Through advances in diagnostic screening, The Siteman Cancer Center at Barnes-Jewish Hospital and Washington University School of Medicine is now offering pancreatic cancer screening for people at high risk for the disease.
This screening program is important because the people who can get cured of pancreatic cancer are those in whom it’s found early and surgery is successful at removing the entire tumor,” says Washington University gastroenterologist Dayna S. Early, MD.
The screening program involves two tests: endoscopic ultrasound and magnetic resonance cholangiopancreatography (MRCP), an MRI alternative to visualize the pancreas, biliary tract and pancreatic ducts. Screening is encouraged for patients at high risk for pancreatic cancer and is not recommended for the general population.
“If we find abnormalities that we are concerned could be pre-cancerous, we then refer them to surgeons or medical oncologists,” Early says. “We also offer genetic counseling to all individuals who come into the program.”
For those patients who are candidates for surgery, procedures such as the Whipple procedure have improved survival rates greatly over the past few years. For example, David C. Linehan, MD, and other Washington University physicians published in the August 2008 Annals of Surgery results of a clinical study finding patients who undergo the Whipple procedure in conjunction with other treatments showed improved outcomes.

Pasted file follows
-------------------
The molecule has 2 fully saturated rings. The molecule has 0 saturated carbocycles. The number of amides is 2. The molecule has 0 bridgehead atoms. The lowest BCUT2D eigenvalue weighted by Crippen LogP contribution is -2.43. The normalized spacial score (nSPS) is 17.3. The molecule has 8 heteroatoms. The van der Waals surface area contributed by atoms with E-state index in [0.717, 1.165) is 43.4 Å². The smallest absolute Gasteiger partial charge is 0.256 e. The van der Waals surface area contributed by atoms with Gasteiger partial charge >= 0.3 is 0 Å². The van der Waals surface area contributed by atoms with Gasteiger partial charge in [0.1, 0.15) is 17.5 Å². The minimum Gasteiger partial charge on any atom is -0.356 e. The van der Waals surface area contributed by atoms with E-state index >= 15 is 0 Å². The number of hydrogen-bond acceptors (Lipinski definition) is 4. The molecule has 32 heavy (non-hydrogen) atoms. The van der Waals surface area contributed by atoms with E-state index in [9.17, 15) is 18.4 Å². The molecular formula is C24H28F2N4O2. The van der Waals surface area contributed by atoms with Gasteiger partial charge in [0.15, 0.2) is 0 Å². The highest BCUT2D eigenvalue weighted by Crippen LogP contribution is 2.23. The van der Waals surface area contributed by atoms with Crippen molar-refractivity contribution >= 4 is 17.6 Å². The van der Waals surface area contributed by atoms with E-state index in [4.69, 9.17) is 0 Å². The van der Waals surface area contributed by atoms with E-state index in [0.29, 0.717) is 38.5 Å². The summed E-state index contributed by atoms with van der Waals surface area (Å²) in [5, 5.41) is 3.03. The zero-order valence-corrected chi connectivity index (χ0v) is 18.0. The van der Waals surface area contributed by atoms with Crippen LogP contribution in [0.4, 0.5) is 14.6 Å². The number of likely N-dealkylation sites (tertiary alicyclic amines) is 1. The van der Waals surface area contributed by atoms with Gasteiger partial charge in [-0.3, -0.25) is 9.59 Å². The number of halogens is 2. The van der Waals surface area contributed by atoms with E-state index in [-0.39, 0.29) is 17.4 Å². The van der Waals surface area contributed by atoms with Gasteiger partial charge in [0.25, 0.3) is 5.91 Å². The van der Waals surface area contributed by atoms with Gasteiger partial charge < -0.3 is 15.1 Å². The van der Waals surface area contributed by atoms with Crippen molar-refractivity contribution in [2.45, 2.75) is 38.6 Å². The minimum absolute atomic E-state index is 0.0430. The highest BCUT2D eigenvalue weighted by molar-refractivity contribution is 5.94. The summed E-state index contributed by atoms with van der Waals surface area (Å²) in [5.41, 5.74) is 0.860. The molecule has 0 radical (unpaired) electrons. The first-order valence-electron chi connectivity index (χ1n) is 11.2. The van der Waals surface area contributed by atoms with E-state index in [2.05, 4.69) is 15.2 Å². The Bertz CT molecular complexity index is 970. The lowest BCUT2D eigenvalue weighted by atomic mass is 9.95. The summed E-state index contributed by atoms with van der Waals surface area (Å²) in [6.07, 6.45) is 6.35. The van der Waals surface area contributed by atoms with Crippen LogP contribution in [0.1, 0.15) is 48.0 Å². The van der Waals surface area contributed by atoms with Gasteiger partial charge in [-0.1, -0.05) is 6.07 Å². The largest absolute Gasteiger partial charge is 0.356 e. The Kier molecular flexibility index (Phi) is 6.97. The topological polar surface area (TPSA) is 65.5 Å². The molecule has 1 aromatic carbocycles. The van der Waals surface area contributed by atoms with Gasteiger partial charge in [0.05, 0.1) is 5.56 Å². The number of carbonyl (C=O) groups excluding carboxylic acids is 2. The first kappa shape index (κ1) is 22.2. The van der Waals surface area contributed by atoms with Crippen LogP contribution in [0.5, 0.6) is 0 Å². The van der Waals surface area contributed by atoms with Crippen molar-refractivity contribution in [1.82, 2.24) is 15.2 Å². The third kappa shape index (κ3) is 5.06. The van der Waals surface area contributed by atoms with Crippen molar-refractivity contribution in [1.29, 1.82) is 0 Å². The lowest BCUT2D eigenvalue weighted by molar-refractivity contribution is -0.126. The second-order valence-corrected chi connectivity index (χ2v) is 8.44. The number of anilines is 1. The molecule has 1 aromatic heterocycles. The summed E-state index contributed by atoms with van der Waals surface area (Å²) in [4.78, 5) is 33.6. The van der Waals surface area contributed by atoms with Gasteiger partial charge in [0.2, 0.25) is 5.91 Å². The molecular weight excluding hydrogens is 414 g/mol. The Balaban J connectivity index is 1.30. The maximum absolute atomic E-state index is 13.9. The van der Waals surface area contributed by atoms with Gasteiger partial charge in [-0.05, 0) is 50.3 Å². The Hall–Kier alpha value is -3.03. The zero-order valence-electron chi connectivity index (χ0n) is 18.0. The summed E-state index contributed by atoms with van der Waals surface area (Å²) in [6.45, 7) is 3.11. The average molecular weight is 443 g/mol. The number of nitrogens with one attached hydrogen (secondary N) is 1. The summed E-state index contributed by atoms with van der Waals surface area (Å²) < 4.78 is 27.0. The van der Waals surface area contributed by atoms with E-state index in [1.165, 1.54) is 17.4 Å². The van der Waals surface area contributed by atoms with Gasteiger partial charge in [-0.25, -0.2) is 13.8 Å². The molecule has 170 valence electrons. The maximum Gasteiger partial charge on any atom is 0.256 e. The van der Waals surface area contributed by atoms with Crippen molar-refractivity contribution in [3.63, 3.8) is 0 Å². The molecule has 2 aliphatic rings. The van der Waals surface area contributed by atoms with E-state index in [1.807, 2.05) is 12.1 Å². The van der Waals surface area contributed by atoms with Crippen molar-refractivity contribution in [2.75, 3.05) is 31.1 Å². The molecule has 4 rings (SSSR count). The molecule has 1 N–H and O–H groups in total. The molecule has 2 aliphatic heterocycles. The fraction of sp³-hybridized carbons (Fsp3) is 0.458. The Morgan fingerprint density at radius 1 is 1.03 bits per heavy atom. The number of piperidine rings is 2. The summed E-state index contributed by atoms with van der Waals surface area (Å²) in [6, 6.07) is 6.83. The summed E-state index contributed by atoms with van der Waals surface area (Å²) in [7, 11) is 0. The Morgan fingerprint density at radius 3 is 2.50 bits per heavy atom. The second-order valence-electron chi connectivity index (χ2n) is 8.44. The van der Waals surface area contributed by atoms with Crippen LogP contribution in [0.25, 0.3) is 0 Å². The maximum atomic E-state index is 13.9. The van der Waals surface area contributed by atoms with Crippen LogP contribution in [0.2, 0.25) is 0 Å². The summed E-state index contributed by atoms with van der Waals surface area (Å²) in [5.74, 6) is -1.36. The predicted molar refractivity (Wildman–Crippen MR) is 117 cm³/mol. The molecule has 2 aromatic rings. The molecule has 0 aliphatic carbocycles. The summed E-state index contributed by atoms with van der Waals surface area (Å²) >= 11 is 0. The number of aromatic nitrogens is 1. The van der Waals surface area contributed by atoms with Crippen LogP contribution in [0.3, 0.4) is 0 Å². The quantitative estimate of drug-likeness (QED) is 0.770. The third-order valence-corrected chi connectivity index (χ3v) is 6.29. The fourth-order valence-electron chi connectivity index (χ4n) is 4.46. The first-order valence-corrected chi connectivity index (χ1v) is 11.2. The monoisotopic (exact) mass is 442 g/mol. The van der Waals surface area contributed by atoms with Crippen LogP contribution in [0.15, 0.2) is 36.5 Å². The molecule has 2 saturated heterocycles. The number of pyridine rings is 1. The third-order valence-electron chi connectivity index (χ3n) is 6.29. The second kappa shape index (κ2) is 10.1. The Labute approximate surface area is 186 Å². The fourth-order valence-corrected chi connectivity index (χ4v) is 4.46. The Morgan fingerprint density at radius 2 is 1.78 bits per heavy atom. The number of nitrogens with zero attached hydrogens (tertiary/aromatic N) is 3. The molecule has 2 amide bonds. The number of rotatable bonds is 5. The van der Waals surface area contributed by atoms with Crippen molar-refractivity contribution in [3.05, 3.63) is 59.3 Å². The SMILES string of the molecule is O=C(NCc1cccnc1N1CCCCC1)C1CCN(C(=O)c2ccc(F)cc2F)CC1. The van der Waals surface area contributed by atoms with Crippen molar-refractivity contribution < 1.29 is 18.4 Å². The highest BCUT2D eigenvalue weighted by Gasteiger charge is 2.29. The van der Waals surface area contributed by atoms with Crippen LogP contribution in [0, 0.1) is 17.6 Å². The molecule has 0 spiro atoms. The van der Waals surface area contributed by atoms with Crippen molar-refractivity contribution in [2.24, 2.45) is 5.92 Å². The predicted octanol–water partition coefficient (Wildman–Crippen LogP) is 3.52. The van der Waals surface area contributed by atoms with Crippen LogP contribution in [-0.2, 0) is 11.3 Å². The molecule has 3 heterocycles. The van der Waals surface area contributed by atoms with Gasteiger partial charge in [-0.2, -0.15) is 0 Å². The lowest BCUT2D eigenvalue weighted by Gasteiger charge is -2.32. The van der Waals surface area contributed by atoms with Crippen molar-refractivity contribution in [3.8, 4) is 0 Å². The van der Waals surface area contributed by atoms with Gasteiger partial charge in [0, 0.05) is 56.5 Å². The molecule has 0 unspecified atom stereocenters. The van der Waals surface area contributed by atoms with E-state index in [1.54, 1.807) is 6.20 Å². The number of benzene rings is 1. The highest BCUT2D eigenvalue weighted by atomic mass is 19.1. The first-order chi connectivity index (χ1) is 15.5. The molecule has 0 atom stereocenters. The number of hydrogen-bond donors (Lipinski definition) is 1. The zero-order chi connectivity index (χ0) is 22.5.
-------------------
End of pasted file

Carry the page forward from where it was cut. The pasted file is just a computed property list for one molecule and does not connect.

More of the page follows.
Mortality for the procedure has gone from 15 percent 25 years ago to about 1 percent today if done at a high-volume center such as The Siteman Cancer Center, where approximately 110 surgeries are performed annually. Still, early diagnosis of pancreatic cancer remains key, and that’s why screening high-risk patients should prove beneficial.